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United States Department of Agriculture

Agricultural Research Service

Title: Invasion of Grasslands by Exotic Perennial Weeds: Allelopathy and Soil Texture Effects

Authors
item Goslee, Sarah
item Peters, Debra
item Beck, K - COLORADO STATE UNIVERSITY

Submitted to: Ecological Society of America Abstracts
Publication Type: Abstract Only
Publication Acceptance Date: August 8, 1999
Publication Date: August 8, 1999
Citation: GOSLEE, S.C., PETERS, D.C., BECK, K.G. INVASION OF GRASSLANDS BY EXOTIC PERENNIAL WEEDS: ALLELOPATHY AND SOIL TEXTURE EFFECTS. 84TH ANNUAL MEETING, ECOLOGICAL SOCIETY OF AMERICA. 1999. V. 80. ABSTRACT P. 94.

Technical Abstract: Invasion of native ecosystems by exotic perennial weeds is an increasingly important ecological problem, yet the key processes involved remain poorly understand for many species. Our objective was to evaluate the importance of allelopathy to the invasion by Acroptilon repens (Russian knapweed) into native semiarid grasslands. Based upon the inverse texture hypothesis, we expected the strength of the allelopathic affect to be related to soil texture and its effects on soil water availability. We used an individual plant-based simulation model (ECOTONE) to evaluate the importance of allelopathy to invasion by Russian knapweed into shortgrass communities in eastern Colorado over a range of soil textures. We found that allelopathy was more important for fine-textured soils where allelochemicals became concentrated in the rooting zone of grasses compared to soils with high sand contents where leaching of allelochemicals occurred. Rates of invasion nwere faster and more complete dominance by Russian knapweed occurred on fine- compared to coarse-textured soils. Our results have important implications for the management and sustainability of these grasslands under the threat of invasion by perennial weeds.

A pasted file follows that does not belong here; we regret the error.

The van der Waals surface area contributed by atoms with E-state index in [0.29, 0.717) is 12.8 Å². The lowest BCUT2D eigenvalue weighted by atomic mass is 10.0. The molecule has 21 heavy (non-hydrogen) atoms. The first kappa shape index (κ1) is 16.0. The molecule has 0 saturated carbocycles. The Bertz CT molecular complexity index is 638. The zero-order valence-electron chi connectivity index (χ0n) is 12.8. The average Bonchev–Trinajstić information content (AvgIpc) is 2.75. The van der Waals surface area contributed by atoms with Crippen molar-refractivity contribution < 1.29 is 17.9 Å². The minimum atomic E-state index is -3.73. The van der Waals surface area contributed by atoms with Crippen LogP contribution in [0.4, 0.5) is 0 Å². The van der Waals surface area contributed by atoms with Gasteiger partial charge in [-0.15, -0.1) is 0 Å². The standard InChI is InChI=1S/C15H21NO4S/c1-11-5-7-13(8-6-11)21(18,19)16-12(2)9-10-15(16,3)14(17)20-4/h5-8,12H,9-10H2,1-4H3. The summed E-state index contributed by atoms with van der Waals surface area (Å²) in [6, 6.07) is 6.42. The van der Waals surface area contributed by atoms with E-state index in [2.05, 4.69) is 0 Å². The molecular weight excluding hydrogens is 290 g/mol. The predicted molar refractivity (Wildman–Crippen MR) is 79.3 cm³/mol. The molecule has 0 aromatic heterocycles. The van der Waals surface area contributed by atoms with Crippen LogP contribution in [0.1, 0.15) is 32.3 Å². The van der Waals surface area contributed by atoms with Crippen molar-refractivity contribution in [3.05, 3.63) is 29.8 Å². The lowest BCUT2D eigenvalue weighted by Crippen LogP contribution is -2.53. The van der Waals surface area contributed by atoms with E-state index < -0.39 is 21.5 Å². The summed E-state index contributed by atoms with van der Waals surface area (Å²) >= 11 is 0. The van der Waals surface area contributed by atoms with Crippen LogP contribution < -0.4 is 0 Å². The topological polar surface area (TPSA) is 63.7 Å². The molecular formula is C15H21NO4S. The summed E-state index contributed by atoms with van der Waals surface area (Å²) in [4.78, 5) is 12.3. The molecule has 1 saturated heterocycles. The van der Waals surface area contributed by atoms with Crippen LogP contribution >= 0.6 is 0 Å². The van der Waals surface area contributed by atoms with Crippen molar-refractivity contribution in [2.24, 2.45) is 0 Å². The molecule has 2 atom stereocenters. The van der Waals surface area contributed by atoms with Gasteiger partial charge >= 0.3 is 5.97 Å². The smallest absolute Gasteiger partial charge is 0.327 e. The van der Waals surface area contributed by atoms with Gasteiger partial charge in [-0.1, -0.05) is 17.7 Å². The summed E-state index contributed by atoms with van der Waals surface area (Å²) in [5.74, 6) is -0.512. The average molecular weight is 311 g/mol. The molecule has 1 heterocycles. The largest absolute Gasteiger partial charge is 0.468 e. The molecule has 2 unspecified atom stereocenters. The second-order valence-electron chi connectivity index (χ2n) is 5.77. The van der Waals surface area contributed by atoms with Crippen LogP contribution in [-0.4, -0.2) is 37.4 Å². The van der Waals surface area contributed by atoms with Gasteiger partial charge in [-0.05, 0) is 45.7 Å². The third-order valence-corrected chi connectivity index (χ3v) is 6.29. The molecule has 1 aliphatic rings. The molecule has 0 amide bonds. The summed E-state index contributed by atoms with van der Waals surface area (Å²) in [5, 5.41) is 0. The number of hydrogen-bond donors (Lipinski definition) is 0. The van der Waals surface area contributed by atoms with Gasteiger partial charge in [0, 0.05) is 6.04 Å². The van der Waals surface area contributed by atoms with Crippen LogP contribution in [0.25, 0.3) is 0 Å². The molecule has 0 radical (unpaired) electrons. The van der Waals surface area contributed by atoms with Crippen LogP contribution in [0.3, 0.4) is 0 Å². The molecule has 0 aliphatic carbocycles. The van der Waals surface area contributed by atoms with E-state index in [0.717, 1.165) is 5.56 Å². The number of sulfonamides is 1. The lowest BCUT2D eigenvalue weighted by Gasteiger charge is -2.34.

Last Modified: 8/22/2014
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